Did you already get a taste of the tug-of-war that can happen between two families while you planned your wedding? We hate to break it to you, but it's not going to get better just yet. Even the most supportive and loving families will want to keep the new bride and groom all to themselves, especially around the holidays. While it can be frustrating, think of it as an endearing sign that you and your spouse come from two wonderful families who love you both.
Even so, choosing where to spend your first holidays as newlyweds might not be that simple. To avoid offending either side of your new family, we asked two couple's therapists to share their best tips for divvying up the holiday events.
Remember to communicate.
You'll find that this almighty word comes up frequently during your first year of marriage. Understand how you and your spouse feel about the holidays, and whether or not sharing them with one or both of your families is very important to either of you. "Keeping harmony between families and each other can, ironically, be very stressful," explains Kat Van Kirk, Ph.D., a licensed marriage and family therapist. "Since this is your first official holiday since getting married, your families will be looking to you to set the standard." Her tip? Stay calm and talk it through. "A fight is still a form of communication, just be constructive with how you do it—fight fairly."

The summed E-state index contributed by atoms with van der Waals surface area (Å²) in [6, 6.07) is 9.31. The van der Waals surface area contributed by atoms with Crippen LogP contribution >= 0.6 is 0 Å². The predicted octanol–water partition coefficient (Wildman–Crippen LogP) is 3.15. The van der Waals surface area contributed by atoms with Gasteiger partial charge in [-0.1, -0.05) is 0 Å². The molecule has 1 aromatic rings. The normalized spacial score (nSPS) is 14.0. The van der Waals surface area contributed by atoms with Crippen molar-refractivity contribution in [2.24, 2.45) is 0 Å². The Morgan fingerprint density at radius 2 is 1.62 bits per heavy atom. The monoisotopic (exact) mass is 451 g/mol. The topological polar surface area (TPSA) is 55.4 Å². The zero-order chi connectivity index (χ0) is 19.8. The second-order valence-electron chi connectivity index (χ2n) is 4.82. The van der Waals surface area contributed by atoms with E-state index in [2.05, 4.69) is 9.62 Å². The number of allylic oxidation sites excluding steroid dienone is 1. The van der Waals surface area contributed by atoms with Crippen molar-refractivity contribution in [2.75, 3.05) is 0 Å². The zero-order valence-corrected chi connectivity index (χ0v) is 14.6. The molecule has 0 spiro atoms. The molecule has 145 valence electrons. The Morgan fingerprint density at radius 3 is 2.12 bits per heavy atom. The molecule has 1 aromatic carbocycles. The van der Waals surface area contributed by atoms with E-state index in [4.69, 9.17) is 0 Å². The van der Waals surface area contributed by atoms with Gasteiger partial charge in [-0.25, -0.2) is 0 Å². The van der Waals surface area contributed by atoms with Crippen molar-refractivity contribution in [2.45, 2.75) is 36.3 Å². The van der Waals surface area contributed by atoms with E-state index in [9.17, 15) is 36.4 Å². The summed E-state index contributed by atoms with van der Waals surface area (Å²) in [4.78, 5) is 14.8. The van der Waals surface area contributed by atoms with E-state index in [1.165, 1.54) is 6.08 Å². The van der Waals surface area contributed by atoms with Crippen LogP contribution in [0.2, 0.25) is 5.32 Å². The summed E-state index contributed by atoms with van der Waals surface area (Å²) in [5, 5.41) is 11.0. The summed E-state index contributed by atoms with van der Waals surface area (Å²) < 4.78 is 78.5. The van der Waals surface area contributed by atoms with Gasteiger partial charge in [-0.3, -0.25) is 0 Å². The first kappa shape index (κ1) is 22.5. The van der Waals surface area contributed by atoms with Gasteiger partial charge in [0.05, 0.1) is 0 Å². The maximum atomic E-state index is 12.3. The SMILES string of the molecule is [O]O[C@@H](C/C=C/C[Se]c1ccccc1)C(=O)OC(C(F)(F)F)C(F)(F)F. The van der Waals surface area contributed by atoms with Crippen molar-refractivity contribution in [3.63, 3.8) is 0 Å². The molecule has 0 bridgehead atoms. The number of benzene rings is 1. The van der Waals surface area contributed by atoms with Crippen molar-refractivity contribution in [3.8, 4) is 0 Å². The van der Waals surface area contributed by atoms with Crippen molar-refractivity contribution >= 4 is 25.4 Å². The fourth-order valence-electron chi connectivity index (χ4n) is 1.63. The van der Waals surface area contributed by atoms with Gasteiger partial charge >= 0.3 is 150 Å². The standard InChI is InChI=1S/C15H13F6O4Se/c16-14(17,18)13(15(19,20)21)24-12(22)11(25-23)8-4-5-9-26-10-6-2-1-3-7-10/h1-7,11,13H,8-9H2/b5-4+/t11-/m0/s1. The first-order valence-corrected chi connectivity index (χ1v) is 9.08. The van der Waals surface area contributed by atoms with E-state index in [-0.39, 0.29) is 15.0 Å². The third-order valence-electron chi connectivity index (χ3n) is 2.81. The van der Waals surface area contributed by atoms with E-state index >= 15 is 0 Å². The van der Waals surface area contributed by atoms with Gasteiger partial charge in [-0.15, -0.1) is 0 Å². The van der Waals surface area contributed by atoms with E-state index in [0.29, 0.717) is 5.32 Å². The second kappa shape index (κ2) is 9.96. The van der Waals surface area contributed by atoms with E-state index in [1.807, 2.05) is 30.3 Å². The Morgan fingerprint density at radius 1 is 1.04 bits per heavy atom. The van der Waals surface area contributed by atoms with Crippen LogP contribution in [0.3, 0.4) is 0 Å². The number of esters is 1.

Depending on the status and wellbeing of your individual families, you may want to consider spending the time with one side versus the other. "Does one family need more support right now than the other? Is there more strife this season on one side versus the other? Are there pre-existing abuse or trauma issues?" asks Van Kirk. It's okay to let these factors play a key role in your decision. Additionally, you'll want to think about travel. Is it geographically possible to see both sides without causing too much stress? If so, Van Kirk says it's worth it to go out of your way during the first year, but to make sure both families understand you may not make this a tradition.
Be willing to compromise.
This is another important habit to get into, as much of the conflict you'll experience throughout your marriage will only be solved when compromise plays a role. When it comes to the holidays, many couples find it useful to switch off—celebrating the holidays with one family one year, and the other family the next. But Van Kirk points out that some families may be more sensitive regarding this kind of an arrangement. "The family not selected for what they consider to be the 'bigger' celebration, may feel like the other family is getting preferential treatment." Instead, she suggests choosing between visiting one family for Thanksgiving and the other for Hanukkah or Christmas, and then swapping the next year.
Stand as a united front.
As a couple, it's important to let your respective families know that your new family—the one consisting of you and your spouse—takes first priority, explains Deb Castaldo, Ph.D., marriage therapist and author of Relationship REBOOT. "You may not be able to get everything you want out of the situation, and someone in your extended family may be unhappy, but you will be giving the message that you are a solid team." Once you've talked amongst yourself as a couple, Castaldo recommends discussing your decision together with your families.
Expect things to change once kids are in the picture.
"Once you have established your own holiday routines and traditions, be prepared to rethink your strategy all over again once kids arrive," warns Castaldo. "Traveling with babies and young children can certainly be cumbersome and exhausting, so keep your own self-care front and center and realize that it's okay to have the holidays at your own home instead."